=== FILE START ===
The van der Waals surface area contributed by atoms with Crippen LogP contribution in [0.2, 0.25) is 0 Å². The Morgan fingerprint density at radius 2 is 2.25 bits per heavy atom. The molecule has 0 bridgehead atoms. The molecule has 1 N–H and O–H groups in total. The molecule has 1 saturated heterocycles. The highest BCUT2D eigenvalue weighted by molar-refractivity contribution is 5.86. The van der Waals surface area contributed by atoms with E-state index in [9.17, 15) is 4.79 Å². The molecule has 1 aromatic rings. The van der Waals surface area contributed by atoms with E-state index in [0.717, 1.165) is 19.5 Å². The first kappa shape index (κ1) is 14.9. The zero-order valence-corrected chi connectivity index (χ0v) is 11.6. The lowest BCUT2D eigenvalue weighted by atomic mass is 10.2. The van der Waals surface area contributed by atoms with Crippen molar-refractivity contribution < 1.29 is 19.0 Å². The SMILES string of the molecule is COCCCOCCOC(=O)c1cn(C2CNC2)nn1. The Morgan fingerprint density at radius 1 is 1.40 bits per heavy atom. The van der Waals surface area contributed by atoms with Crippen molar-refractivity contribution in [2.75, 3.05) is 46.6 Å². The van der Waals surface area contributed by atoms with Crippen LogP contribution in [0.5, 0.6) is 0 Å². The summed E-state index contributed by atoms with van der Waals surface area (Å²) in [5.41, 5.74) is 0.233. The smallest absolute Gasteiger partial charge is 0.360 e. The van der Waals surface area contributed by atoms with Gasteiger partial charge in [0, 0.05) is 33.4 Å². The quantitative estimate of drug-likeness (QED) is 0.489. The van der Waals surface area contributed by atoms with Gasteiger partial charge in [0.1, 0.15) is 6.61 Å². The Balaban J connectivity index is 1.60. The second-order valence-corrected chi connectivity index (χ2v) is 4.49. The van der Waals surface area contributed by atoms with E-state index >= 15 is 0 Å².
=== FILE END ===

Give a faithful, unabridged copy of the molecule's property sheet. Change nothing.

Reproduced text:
The van der Waals surface area contributed by atoms with Crippen LogP contribution in [0.2, 0.25) is 0 Å². The Morgan fingerprint density at radius 2 is 2.25 bits per heavy atom. The molecule has 0 bridgehead atoms. The molecule has 1 N–H and O–H groups in total. The molecule has 1 saturated heterocycles. The highest BCUT2D eigenvalue weighted by molar-refractivity contribution is 5.86. The van der Waals surface area contributed by atoms with E-state index in [9.17, 15) is 4.79 Å². The molecule has 1 aromatic rings. The van der Waals surface area contributed by atoms with E-state index in [0.717, 1.165) is 19.5 Å². The first kappa shape index (κ1) is 14.9. The zero-order valence-corrected chi connectivity index (χ0v) is 11.6. The lowest BCUT2D eigenvalue weighted by atomic mass is 10.2. The van der Waals surface area contributed by atoms with Crippen molar-refractivity contribution < 1.29 is 19.0 Å². The SMILES string of the molecule is COCCCOCCOC(=O)c1cn(C2CNC2)nn1. The Morgan fingerprint density at radius 1 is 1.40 bits per heavy atom. The van der Waals surface area contributed by atoms with Crippen molar-refractivity contribution in [2.75, 3.05) is 46.6 Å². The van der Waals surface area contributed by atoms with Crippen LogP contribution in [0.5, 0.6) is 0 Å². The summed E-state index contributed by atoms with van der Waals surface area (Å²) in [5.41, 5.74) is 0.233. The smallest absolute Gasteiger partial charge is 0.360 e. The van der Waals surface area contributed by atoms with Gasteiger partial charge in [0, 0.05) is 33.4 Å². The quantitative estimate of drug-likeness (QED) is 0.489. The van der Waals surface area contributed by atoms with Gasteiger partial charge in [0.1, 0.15) is 6.61 Å². The Balaban J connectivity index is 1.60. The second-order valence-corrected chi connectivity index (χ2v) is 4.49. The van der Waals surface area contributed by atoms with E-state index >= 15 is 0 Å².